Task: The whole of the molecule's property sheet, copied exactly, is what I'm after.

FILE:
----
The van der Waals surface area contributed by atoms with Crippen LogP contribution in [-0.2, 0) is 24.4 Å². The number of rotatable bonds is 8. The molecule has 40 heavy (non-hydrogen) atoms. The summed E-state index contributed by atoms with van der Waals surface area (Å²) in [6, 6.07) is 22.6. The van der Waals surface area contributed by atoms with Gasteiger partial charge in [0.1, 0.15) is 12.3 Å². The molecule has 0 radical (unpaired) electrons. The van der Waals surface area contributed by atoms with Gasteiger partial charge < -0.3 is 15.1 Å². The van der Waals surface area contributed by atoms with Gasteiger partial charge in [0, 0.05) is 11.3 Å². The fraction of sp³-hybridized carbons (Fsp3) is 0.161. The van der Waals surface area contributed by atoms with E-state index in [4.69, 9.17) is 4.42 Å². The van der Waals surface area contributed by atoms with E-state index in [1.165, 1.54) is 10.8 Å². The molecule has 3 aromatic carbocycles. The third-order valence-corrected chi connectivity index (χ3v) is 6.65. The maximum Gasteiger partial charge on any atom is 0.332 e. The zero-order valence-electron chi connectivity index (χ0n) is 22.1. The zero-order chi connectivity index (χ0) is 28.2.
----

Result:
The van der Waals surface area contributed by atoms with Crippen LogP contribution in [-0.2, 0) is 24.4 Å². The number of rotatable bonds is 8. The molecule has 40 heavy (non-hydrogen) atoms. The summed E-state index contributed by atoms with van der Waals surface area (Å²) in [6, 6.07) is 22.6. The van der Waals surface area contributed by atoms with Gasteiger partial charge in [0.1, 0.15) is 12.3 Å². The molecule has 0 radical (unpaired) electrons. The van der Waals surface area contributed by atoms with Gasteiger partial charge < -0.3 is 15.1 Å². The van der Waals surface area contributed by atoms with Gasteiger partial charge in [0, 0.05) is 11.3 Å². The fraction of sp³-hybridized carbons (Fsp3) is 0.161. The van der Waals surface area contributed by atoms with E-state index in [4.69, 9.17) is 4.42 Å². The van der Waals surface area contributed by atoms with E-state index in [1.165, 1.54) is 10.8 Å². The molecule has 3 aromatic carbocycles. The third-order valence-corrected chi connectivity index (χ3v) is 6.65. The maximum Gasteiger partial charge on any atom is 0.332 e. The zero-order valence-electron chi connectivity index (χ0n) is 22.1. The zero-order chi connectivity index (χ0) is 28.2.